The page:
Early Saturday afternoon we turned up at the main stage to watch a little of Claire Maguire and then enjoyed a little reggae with Toots and the Maytals. Both Danish electro band Oh Land and London based Dry the River (who looked like Biffy Clyro and sounded like Local Natives) put on impressive sets in the Pyschedelic Worm tent, placed directly in the middle of the campsite. It was essential that we saw PJ Harvey after her Mercury Prize success, yet we were surprised to see that the crowd was small; it was clear that many had not even heard of the Mercury Prize winner.
The Cure were of course the band of the day, playing a two and a half hour set of 32 classic tracks. It would have been a marathon to have watched the entire set, so after catching Friday I’m In Love and In-between Days we headed up the Sailor Jerry, to catch some of buzz band Tribes. I wasn’t convinced by the act, which seemed to have stolen other’s sounds rather than be influenced by them. I gladly headed back to catch the second half of The Cure’s amazing set. Primal Scream were the other headliners that evening and I was surprised and somewhat disappointed to hear that the band would perform in the Big Top tent rather than on the Main Stage. At one in the morning – a ridiculous time for a main act – they played a simply brilliant set from beginning to end. I was desperate to see Screamadelica live after missing it at Glastonbury, making the fateful decision to see U2 instead, so Primal Scream were an extra special treat.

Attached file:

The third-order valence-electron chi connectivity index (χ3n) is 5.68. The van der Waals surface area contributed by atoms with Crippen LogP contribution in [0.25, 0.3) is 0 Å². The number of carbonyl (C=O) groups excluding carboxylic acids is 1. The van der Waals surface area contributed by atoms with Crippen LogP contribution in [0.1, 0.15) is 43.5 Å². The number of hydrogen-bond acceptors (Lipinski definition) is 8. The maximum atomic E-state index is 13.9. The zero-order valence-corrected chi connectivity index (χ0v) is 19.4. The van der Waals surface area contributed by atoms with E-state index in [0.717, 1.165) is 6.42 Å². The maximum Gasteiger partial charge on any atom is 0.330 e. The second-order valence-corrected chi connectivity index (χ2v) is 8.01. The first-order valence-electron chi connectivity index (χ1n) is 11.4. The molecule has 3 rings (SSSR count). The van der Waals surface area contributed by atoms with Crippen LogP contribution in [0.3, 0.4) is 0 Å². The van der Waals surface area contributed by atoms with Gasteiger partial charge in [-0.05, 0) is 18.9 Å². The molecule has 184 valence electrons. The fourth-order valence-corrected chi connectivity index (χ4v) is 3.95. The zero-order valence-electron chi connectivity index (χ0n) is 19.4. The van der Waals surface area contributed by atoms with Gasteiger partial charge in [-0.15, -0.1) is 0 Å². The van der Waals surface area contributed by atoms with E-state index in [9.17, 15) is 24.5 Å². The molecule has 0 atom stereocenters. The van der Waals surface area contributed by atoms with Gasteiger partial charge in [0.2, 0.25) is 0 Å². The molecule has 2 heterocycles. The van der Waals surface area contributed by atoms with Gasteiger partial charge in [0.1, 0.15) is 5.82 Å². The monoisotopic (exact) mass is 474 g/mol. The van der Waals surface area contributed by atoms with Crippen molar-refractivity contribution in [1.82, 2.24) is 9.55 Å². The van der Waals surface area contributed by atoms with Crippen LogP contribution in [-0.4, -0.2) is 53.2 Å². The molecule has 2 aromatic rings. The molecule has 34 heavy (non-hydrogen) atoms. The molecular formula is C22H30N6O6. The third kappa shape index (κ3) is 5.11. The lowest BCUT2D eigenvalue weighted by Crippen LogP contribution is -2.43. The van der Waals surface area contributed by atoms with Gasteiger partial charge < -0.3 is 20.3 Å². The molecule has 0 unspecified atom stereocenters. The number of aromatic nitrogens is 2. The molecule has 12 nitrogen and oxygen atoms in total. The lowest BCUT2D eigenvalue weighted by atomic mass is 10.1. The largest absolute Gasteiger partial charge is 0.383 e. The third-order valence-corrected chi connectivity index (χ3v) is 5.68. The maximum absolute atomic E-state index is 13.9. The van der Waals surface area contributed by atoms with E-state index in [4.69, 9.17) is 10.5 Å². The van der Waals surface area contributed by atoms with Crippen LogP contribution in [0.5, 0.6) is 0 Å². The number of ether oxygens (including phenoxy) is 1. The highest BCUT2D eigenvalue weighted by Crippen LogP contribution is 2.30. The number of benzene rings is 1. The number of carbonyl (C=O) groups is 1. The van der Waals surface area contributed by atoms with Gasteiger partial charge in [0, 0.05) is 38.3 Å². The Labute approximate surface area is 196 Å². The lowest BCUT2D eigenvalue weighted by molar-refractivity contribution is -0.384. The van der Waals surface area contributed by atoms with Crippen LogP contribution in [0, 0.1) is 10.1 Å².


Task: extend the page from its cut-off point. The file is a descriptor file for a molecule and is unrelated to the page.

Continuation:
Sunday’s line-up was an odd relay of dance and rock acts on the main stage, with Kelis, The Drums, Professor Green and The Maccabees perhaps haphazardly, thrown into some kind of line up. Sunday afternoon we headed to the bandstand, a lovely little stage towards the entrance of the festival. Here we watched Keston Cobblers Club, a London based band with great vocal harmonies and engaging lyrics who played a highly enjoyable set of foot-tapping indie-folk. I am a massive fan of The Drums’ namby-pamby indie pop and think highly of the new album Portomento, yet their set was a little disappointing and worst of all, they didn’t play the crowd pleasing ‘Lets go Surfing’, opting for the more downbeat ‘Down by the Water’ to finish the set. Dan Le Sac and Scroobius Pip performed an engaging dancey set in the Big Top in the afternoon, and later played new tracks in the gazebo of the Sunday Best Record Store. The Maccabees performed brilliantly to a large crowd, able to entertain the audience with their new unheard tracks as well as their classics, including First Love and No Kind Words.
As the festival came to a close, Bjork felt like an odd choice of headliner for the Sunday night, although as amazing as she is, her set didn’t feel in keeping with the festival’s atmosphere. The fact she also only played for an hour and twenty minutes, of which at least an hour was of her new unheard album Biophilia was a little disappointing. My last highlight of Bestival was Niki and the Dove, who played an exciting electro set with a distinctly eighties Kate Bush feel.
A fun weekend of a variety of music, with some cracking acts, but also a lot of rubbish. A disgruntling amount of clashes also made seeing some of the smaller and up-and-coming acts difficult, but this is the same for all festivals. Till next time Bestival!
[Photograph by Louise Roberts]Read More